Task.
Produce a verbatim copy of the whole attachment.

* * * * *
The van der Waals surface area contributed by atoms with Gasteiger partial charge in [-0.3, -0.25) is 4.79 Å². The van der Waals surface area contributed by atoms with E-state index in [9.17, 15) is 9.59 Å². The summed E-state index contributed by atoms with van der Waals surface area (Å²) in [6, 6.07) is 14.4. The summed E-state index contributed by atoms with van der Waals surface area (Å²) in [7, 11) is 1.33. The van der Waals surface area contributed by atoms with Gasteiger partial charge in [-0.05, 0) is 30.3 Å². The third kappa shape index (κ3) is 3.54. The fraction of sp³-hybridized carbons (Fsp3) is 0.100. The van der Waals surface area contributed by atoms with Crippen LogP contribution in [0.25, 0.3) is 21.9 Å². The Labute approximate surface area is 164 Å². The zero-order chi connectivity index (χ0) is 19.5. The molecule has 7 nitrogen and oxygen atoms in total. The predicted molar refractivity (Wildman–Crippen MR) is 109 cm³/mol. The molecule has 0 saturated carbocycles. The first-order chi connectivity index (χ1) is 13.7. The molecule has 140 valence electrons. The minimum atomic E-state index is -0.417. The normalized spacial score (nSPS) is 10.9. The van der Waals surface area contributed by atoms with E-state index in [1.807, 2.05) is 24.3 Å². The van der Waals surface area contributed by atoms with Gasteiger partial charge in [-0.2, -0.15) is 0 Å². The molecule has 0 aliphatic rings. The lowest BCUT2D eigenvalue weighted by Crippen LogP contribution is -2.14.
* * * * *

The van der Waals surface area contributed by atoms with Gasteiger partial charge in [-0.3, -0.25) is 4.79 Å². The van der Waals surface area contributed by atoms with E-state index in [9.17, 15) is 9.59 Å². The summed E-state index contributed by atoms with van der Waals surface area (Å²) in [6, 6.07) is 14.4. The summed E-state index contributed by atoms with van der Waals surface area (Å²) in [7, 11) is 1.33. The van der Waals surface area contributed by atoms with Gasteiger partial charge in [-0.05, 0) is 30.3 Å². The third kappa shape index (κ3) is 3.54. The fraction of sp³-hybridized carbons (Fsp3) is 0.100. The van der Waals surface area contributed by atoms with Crippen LogP contribution in [0.25, 0.3) is 21.9 Å². The Labute approximate surface area is 164 Å². The zero-order chi connectivity index (χ0) is 19.5. The molecule has 7 nitrogen and oxygen atoms in total. The predicted molar refractivity (Wildman–Crippen MR) is 109 cm³/mol. The molecule has 0 saturated carbocycles. The first-order chi connectivity index (χ1) is 13.7. The molecule has 140 valence electrons. The minimum atomic E-state index is -0.417. The normalized spacial score (nSPS) is 10.9. The van der Waals surface area contributed by atoms with E-state index in [1.807, 2.05) is 24.3 Å². The van der Waals surface area contributed by atoms with Gasteiger partial charge in [-0.2, -0.15) is 0 Å². The molecule has 0 aliphatic rings. The lowest BCUT2D eigenvalue weighted by Crippen LogP contribution is -2.14.